Toledo Public Schools, DoEd Reach Settlement Over African-American Student Access

US-DeptOfEducation-Seal_LargeThe Education Dept.’s (DoEd) Office for Civil Rights and Toledo Public Schools (TPS) reach an out-of-court settlement to address complaints that the district was not offering equal access to quality education for African American students following a recent redistricting effort.

At issue was a TPS redistricting/rebuilding plan that created 49 K-12 schools, some of which were racially identifiable schools. Specifically, 18 of the district’s 49 schools (37%) were racially identifiable as African American schools: 15 of the district’s 41 K-8 schools (37%) and three of the district’s eight high schools (37%).

School districts that receive federal funds must not intentionally discriminate on the basis of race, color, or national origin, and must not implement facially neutral policies that have the unjustified effect of discriminating against students on the basis of race. Creating race-concentrated schools raised questions over whether the district was in compliance with Title VI of the Civil Rights Act of 1964 in providing equitable resources to black students.

TPS is the fourth largest school district in the state of Ohio. The district reported to OCR that its total student enrollment in its kindergarten through twelfth-grade (K-12) facilities was 23,356, comprised of 10,137 (43.40%) African American students and 9,751 (41.75%) white students.

Under a 2011 transformation plan, the district reorganized all of its schools into six geographically designated “learning communities,” each centered around and named for a comprehensive high school, with feeder K-8 schools. Following its implementation of the transformation plan for the 2011-2012 school year, the district operated a total of 49 schools, including 41 K-8 elementary schools (including three magnet/specialty schools) and eight high schools (including two magnet/specialty schools). The district stated that its transformation plan was designed to increase community partnerships, broaden educational opportunities for students, and establish neighborhood schools.

However, the plan also created the large number of racially identifiable schools. OCR found that 26 (53%) of the district’s 49 K-12 schools were racially identifiable schools, either as a black identifiable school or as a white identifiable school. Once DoEd launched the investigation, TPS agreed to work with the department to fix any problems that OCR identified.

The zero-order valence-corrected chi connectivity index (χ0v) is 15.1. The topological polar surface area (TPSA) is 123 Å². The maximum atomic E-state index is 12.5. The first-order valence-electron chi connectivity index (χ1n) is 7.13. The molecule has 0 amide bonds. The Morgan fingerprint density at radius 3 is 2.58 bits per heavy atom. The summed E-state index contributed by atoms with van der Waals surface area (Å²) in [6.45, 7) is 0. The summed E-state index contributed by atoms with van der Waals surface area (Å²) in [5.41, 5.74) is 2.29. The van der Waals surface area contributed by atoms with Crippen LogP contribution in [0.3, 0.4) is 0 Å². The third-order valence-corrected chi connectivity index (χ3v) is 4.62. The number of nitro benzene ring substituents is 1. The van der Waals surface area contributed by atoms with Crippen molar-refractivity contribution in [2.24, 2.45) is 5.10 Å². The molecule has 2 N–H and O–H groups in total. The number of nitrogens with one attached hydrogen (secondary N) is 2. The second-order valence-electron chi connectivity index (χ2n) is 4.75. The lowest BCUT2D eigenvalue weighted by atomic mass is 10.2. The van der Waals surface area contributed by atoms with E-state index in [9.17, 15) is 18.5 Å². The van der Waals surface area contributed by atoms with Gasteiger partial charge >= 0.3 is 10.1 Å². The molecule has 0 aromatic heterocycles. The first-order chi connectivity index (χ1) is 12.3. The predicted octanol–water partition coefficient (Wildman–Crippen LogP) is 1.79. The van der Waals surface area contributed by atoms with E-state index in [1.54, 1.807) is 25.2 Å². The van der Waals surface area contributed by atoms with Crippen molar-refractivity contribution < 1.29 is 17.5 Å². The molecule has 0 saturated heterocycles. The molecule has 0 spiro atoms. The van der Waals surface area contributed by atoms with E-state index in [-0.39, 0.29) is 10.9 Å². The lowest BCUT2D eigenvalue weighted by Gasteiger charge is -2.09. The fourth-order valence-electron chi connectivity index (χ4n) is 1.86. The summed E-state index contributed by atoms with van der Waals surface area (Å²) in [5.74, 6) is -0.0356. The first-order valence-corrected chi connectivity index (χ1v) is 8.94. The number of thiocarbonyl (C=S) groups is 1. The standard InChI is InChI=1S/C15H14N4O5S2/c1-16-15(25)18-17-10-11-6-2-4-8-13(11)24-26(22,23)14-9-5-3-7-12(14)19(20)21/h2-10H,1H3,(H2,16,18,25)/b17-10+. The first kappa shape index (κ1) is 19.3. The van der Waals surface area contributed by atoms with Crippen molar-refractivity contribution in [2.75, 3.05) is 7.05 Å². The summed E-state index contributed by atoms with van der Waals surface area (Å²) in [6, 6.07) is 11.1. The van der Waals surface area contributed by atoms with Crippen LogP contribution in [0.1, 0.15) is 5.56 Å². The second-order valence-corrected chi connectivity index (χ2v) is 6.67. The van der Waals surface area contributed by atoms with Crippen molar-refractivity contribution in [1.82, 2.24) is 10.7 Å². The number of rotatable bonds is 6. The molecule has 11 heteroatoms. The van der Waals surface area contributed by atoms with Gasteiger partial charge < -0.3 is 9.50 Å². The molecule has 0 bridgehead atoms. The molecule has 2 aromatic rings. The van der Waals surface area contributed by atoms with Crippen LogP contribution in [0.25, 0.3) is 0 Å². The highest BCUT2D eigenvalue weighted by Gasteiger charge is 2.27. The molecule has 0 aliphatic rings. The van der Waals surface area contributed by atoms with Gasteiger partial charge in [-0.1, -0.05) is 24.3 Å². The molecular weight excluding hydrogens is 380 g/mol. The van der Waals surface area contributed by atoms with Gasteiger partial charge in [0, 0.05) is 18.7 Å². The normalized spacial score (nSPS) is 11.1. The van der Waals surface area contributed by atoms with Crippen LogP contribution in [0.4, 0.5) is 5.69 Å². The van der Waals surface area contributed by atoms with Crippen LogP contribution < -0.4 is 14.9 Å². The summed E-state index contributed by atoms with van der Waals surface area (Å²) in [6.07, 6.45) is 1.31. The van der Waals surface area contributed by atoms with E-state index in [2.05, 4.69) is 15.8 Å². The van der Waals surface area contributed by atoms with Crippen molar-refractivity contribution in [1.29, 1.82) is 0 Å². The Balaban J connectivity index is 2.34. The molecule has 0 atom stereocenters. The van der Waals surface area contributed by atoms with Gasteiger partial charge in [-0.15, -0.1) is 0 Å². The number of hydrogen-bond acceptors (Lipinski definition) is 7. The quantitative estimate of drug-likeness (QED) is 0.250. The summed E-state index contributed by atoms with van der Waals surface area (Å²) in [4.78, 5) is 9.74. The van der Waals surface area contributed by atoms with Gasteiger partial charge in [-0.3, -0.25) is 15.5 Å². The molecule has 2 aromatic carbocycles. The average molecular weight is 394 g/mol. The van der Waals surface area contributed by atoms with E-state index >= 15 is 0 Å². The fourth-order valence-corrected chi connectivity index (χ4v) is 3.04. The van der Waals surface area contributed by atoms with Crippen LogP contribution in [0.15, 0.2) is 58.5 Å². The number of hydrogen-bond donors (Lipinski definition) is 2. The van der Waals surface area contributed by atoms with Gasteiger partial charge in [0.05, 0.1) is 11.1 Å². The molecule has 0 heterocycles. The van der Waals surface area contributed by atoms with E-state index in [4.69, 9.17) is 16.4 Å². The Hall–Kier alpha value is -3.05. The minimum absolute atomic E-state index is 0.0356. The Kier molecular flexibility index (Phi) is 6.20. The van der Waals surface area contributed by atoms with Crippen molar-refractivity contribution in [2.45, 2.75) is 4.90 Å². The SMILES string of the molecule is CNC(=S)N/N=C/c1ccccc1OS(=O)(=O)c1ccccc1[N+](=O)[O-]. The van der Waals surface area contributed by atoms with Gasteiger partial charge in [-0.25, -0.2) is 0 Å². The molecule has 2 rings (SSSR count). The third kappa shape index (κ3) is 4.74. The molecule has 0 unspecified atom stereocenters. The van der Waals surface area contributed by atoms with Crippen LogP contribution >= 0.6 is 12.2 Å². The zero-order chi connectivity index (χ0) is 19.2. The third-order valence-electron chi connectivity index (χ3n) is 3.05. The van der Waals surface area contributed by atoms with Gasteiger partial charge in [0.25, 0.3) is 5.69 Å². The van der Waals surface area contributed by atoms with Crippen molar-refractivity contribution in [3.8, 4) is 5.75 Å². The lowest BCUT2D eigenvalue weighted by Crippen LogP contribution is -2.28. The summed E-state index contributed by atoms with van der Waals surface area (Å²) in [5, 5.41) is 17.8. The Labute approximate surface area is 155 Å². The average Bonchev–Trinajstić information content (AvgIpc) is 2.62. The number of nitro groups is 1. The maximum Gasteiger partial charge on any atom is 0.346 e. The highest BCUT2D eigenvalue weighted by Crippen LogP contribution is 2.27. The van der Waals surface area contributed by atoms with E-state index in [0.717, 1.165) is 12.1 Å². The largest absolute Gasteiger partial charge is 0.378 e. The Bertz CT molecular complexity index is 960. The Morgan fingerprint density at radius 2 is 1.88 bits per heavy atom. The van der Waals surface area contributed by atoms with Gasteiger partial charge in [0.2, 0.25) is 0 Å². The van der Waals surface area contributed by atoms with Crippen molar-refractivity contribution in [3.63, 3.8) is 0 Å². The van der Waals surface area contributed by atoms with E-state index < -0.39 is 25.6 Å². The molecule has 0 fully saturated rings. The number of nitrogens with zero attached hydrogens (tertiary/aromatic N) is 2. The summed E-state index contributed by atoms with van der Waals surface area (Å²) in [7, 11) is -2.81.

OCR identified a number of potential Title VI compliance concerns regarding equitable access to resources for African American students, including experienced teachers, teachers with master’s degrees; library access for K-8 students, and live distance learning classes for high school students.

The agreement provides that the district will:

  • Obtain OCR approval of revised policies if its assessments reveal the district’s initiatives fail to ensure that qualified teachers are equitably distributed to all district schools.
  • Obtain OCR approval of revised policies if assessments reveal the district’s initiatives fail to continue to ensure that building leaders are equitably distributed to all district schools.
  • Ensure that all students at the district’s K-8 schools can access their schools’ libraries with the same frequency.
  • Deliver “live” instruction of distance learning courses, including Advanced Placement and other higher-level courses, across its high schools in a racially equitable manner.
  • Conduct outreach activities for students and parents to better assess and monitor its distribution and allocation of resources.

“Toledo Public Schools’ commitment through this resolution agreement, together with steps the district had begun during the course of our review, spotlight their important pledge to equity,” said Catherine Lhamon, assistant DoEd secretary for civil rights. “Superintendent Romules Durant’s efforts to examine and address racially equitable access to Toledo’s resources is critical to all the district’s students’ academic and long-term success.”


About Frank Klimko

Frank Klimko is a nationally known journalist, grants expert and speech writer/speaker. He has years of experience helping nonprofits devise lists of the right funding opportunities and secure funding from these foundations and corporate entities. Clients have focused on an array of areas including child care, homeless, hunger and K-12 education. Additionally, he is a Freedom of Information Act expert, who has helped numerous clients with securing proprietary information from the federal government. Currently, Frank Klimko writes the Children & Youth Funding Report and Private Grants Alert, which are Washington DC-based publications. CYF is a daily publication covering Congress, the Education Dept. and the various federal regulatory agencies. PGA, another daily publication, covers the world of private philanthropy.
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